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Going native needs rules of engagement

Steve Dempsey analyses the changes in Native Advertising and the call for increased regulation.

by Steve Dempsey in Advertising


There’s a long list of reasons for the growth in native advertising, or ads that match the form of the site where they are featured. The explosion of ad blockers, the rise in mobile content consumption and the endless inventory of traditional online display advertising are all cited as contributory factors.

Whatever the reason, native ad spend is on the up. The Business Insider website estimated that spending on this digital age advertorial in the United States would grow to $21bn by 2018, up from just $4.7bn in 2013.

And it’s relatively big business in Ireland too. According to IAB Ireland, native ad spend in the first half of 2015 accounted for 27pc of total digital display advertising spend at €16m and 45pc of mobile display.

But as you’d expect with any relatively new form of advertising, conventionalised rules and guidelines have yet to be established.

As a result, there’s a lot of inconsistency from publisher to publisher and even from campaign to campaign. But just before Christmas, the United States’ Federal Trade Commission rolled out the red tape and issued a policy statement on native ads.

It called on marketers to clearly flag the commercial nature of the native ads they pay for. Anything less, according to the FTC, amounted to deception.

Here’s a snippet: “Deception occurs when an advertisement misleads reasonable consumers as to its true nature or source, including that a party other than the sponsoring advertiser is the source of an advertising or promotional message, and such misleading representation is material.

“In this regard, a misleading representation is material if it is likely to affect consumers’ choices or conduct regarding the advertised product or the advertisement, such as by leading consumers to give greater credence to advertising claims or to interact with advertising with which they otherwise would not have interacted.

“Such misleadingly formatted advertisements are deceptive, even if the product claims communicated are truthful and non-misleading.”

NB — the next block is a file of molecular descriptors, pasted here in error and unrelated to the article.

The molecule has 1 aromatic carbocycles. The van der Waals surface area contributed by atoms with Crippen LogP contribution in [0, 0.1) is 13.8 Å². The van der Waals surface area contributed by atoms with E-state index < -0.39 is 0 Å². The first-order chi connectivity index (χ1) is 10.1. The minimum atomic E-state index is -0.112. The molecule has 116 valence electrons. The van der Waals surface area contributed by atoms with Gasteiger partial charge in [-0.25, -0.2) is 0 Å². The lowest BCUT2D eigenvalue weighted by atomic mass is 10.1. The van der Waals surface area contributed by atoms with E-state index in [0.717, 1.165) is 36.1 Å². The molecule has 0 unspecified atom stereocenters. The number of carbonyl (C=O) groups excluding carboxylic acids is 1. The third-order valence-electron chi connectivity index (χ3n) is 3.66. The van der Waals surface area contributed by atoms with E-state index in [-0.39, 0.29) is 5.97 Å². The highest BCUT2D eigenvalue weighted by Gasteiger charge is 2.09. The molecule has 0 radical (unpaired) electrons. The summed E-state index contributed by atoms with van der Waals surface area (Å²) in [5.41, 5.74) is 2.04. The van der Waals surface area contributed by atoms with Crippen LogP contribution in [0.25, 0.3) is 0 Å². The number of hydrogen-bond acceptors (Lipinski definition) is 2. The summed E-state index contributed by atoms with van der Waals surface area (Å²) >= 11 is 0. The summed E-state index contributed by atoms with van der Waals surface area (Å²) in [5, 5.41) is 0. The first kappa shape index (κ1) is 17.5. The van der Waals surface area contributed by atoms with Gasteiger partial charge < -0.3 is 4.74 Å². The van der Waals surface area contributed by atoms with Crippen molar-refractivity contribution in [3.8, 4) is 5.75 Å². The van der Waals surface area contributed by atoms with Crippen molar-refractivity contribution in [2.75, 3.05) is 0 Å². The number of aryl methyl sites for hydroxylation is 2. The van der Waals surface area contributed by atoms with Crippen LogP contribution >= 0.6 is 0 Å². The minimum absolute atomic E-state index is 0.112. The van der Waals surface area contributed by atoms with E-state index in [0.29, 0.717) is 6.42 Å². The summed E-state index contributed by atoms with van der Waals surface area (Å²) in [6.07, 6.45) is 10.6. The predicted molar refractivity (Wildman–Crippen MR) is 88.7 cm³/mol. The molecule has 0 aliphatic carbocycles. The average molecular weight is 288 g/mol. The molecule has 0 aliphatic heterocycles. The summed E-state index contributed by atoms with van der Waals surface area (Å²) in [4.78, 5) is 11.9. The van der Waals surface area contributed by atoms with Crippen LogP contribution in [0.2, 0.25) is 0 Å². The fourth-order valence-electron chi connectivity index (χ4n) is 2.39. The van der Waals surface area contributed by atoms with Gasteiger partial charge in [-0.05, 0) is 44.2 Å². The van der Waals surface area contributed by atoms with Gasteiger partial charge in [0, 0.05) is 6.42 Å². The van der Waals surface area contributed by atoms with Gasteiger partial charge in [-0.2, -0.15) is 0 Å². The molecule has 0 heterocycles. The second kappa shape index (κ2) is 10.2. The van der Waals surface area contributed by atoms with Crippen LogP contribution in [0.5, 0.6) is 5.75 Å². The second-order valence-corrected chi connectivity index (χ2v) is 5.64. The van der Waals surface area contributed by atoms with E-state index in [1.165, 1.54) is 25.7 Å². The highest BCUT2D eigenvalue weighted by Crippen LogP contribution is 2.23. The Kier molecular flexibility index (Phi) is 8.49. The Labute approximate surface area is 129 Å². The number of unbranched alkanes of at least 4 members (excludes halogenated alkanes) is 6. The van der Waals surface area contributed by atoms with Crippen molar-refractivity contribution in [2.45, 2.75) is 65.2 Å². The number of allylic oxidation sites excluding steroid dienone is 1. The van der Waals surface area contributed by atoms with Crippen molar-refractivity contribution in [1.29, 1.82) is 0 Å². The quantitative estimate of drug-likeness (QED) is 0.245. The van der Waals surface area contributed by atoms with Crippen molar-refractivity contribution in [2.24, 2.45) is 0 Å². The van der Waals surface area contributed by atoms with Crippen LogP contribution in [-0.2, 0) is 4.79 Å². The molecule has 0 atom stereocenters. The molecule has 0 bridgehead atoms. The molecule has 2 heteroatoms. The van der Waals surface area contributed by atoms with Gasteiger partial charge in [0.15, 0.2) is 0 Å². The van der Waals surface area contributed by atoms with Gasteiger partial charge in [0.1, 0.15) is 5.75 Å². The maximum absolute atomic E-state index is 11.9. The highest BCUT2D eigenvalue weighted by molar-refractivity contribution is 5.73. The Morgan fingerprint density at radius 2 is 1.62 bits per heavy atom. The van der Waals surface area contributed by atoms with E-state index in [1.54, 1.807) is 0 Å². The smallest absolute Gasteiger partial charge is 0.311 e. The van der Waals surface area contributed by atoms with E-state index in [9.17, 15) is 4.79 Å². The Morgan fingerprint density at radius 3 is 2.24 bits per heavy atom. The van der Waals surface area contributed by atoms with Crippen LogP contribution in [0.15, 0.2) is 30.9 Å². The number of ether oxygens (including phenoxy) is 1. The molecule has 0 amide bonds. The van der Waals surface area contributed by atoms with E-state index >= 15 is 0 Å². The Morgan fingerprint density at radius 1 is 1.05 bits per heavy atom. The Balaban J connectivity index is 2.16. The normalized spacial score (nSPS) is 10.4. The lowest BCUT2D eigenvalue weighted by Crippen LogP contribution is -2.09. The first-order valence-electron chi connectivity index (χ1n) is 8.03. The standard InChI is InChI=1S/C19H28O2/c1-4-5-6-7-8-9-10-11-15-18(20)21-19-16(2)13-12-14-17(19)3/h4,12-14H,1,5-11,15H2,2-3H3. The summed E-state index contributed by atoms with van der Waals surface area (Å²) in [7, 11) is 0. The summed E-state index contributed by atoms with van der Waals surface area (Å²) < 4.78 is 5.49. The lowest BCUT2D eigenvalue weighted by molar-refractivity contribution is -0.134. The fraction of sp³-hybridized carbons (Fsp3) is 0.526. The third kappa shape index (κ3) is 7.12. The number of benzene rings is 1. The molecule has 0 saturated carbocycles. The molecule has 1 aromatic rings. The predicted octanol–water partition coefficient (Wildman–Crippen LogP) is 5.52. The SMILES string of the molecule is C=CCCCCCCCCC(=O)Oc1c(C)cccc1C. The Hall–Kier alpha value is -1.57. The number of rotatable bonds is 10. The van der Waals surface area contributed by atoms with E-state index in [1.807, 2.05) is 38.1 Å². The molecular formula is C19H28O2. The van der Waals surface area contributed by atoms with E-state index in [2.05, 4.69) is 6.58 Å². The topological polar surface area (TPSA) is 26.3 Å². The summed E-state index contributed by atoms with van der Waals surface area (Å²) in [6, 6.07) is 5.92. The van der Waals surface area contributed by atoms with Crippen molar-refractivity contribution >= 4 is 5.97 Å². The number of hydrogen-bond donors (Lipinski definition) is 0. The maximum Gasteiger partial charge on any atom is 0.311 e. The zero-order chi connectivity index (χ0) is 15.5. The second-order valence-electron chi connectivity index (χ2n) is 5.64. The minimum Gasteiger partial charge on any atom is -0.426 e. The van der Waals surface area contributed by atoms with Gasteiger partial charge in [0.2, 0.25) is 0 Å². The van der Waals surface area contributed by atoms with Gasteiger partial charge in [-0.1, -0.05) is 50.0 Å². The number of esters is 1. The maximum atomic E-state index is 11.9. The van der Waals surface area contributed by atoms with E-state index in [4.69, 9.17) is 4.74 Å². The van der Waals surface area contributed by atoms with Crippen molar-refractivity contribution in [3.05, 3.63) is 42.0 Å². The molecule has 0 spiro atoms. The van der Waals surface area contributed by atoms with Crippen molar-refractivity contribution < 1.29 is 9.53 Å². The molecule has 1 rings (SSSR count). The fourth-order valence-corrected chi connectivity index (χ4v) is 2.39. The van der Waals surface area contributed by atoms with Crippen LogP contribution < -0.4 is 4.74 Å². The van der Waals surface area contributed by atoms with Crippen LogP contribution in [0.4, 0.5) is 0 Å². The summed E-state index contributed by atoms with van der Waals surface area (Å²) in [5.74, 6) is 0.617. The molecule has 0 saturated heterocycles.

It’s pretty dry stuff.

And while most people wouldn’t be enthused about the prospect of increased regulation, it is an attempt from the FTC to help make native advertising more profitable for all.

So what about here in Ireland?

Do we need the Advertising Standards Authority or some other industry body to step in and lay down the law? Are guidelines required for native ads in Ireland?

“Yes, absolutely,” says Maeve O’Meara, IAB Ireland’s marketing manager. “We’re committed to providing clarity and transparency for consumers in respect of native advertising.

“Native advertising should be clearly and prominently labelled and readily recognisable as and advertisement or paid-for content.

“The identity of the advertiser should be apparent to the reader in the advertisement or paid-for content.”

IAB Ireland launched a guide to native advertising last October. It includes a definition of native advertising, examples of different native ad formats and recommended disclosure principles, to which IAB Ireland publisher members are committed.

In some ways then, publishers need to adopt a similar mind-set to creative agencies. They’re becoming partners to advertisers, helping them to craft a message that will resonate with an audience rather than simply selling media space.

A subtle mind-shift is required to ensure they create native ads that work for readers and advertisers alike.

Take a look at some of the examples of native advertising we have created for a large variety of clients here.

Steve Dempsey

Steve Dempsey

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